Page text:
The Histories of Polybius, Volume 2 (Google eBook)

Front Cover
Macmillan and Company, 1889 - Greece
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Contents

I
x
II
49
III
79
IV
117
V
123
VI
136
VII
172
VIII
203
XVI
353
XVII
355
XVIII
371
XIX
389
XX
407
XXI
425
XXII
447
XXIII
470

IX
250
X
252
XI
262
XII
302
XIII
320
XIV
336
XV
348
XXIV
480
XXV
493
XXVI
499
XXVII
505
XXVIII
513
XXIX
526
XXX
542

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Popular passages

Page 529 - The day shall be when holy Troy shall fall And Priam, lord of spears, and Priam's folk." And on my asking him boldly (for I had been his tutor) what he meant by these words, he did not name Rome distinctly, but was evidently fearing for her, from this sight of the mutability of human affairs . . . Another still more remarkable saying of his I may record . . . When he had given the order for...
Page 242 - The Senate of Rome and Titus Quintus [Flamininus], proconsul and imperator, having conquered King Philip and the Macedonians in war, declare the following peoples free, without garrison, or tribute, in full enjoyment of the laws of their respective countries: namely, Corinthians, Phocians, Locrians, Euboeans, Achaeans of Phiotis, Magnesians, Thessalians, Perrhaebians.
Page 102 - For a bare statement of an occurrence is interesting indeed, but not instructive; but when this is supplemented by statement of cause, the study of history becomes fruitful. For it is by applying analogies to our own circumstances that we get the means and basis for calculating the future, and for learning from the past when to act with caution, and when with greater boldness, in the present.
Page 311 - Strategus quoting all the treaties, and pointing out in detail the differences between them, which turned out to be important, the assembly demanded to know which it was that it, was renewing. And when no one was able to explain, not even Philopoemen himself, who had been in office when the renewal was made, nor Lycortas and his colleagues, who had been on the mission to Alexandria, these men all began to be regarded as careless In conducting the business of the league; while Aristaenus acquired...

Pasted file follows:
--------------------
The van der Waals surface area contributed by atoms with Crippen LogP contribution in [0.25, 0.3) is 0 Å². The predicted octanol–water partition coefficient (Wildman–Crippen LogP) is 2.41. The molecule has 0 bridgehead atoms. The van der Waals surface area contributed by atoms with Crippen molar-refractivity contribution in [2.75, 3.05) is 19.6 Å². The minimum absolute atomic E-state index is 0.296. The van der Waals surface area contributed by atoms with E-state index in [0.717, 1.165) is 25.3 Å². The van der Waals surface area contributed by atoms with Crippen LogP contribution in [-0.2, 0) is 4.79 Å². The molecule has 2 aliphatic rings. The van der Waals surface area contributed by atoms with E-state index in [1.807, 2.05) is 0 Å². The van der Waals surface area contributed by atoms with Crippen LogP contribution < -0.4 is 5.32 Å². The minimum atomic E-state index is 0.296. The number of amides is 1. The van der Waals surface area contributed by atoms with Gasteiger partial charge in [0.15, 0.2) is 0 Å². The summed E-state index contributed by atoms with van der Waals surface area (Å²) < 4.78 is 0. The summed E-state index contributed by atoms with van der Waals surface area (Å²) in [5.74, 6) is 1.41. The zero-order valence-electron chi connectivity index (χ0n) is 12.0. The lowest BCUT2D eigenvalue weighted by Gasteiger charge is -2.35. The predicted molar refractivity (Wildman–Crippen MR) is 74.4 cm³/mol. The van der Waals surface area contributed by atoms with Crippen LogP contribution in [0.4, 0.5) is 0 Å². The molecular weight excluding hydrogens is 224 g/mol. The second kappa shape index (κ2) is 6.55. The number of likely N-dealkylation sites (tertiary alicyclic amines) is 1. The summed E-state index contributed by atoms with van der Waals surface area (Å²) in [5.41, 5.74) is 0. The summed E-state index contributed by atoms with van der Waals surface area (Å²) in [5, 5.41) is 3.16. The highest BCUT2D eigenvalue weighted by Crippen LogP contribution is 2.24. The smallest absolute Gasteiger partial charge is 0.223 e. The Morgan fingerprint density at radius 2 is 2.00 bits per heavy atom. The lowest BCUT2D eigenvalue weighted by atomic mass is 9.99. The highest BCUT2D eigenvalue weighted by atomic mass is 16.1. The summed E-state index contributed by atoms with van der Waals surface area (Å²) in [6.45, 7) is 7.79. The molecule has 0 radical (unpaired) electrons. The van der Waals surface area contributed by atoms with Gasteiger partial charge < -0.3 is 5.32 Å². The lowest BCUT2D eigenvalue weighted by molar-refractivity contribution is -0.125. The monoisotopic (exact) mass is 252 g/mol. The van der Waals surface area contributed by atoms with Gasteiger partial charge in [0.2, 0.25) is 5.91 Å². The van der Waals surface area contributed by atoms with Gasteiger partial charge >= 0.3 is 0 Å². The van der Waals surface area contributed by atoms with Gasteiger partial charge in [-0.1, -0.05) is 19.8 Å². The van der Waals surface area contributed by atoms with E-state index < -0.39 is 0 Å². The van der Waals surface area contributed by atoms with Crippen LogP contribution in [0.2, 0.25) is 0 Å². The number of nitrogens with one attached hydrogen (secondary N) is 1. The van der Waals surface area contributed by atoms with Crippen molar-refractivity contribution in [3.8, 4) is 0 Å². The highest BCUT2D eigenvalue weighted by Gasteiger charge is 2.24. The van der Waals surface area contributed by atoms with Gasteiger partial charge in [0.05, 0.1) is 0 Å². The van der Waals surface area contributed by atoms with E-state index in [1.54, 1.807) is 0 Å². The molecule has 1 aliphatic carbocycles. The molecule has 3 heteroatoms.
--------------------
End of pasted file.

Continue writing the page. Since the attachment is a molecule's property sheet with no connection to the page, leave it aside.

Page 538 - ... personal power as well as that of the Achaeans, he preserved his friendship for Rome with the most absolute fidelity; having joined in the vote of the Achaeans in virtue of which, four months before the Romans crossed from Italy, they levied a war from their own territory upon Antiochus and the ^Etolians, when nearly all the other Greeks had become estranged from the Roman friendship.
Page 22 - ... office of Hipparch, either, from being without any genius themselves for cavalry tactics, do not venture to enforce necessary orders upon others; or, because they are aiming at being elected Strategus, try all through their year of office to attach the young men to themselves and to secure their favor in the coming election; and accordingly never administer necessary reprimands, which are the salvation of the public interests, but hush up all transgressions, and, for the sake of gaining an insignificant...
Page 454 - ... I might see the day on which you would devote your first attention to me, and join your life with mine. From that moment I shall think myself worthy both of my family and my ancestors.
Page 90 - Well, I quite agree that in such writings truth should be the first consideration : and, in fact, somewhere in the course of my work I have said " that as in a living body, when the eyes are out, the whole is rendered useless, so s,^ , , if you take truth from history what is left is but an idle tale.
Page 310 - After these speeches had been delivered, the people showed such signs of enthusiastic approval that no one ventured to speak on the side of the king ; but the whole assembly rejected the offer by acclamation, though its amount certainly made it exceedingly tempting. 12. The next subject introduced for debate was that of King Ptolemy. The ambassadors who had been on the mission to Ptolemy were called forward, and Lycortas, acting as spokesman, began by stating how they had interchanged oaths of alliance...
Page 22 - Being then appointed Hipparch by the Achaean league at this time, and finding the squadrons in a state of utter demoralization and the men thoroughly dispirited, he did not only restore them to a better state than they were, but in a short time made them even superior to the enemy's cavalry by bringing them all to adopt habits of real training and genuine emulation. The fact is that most of those who hold this office of Hipparch, either, from being without any genius themselves for cavalry tactics,...

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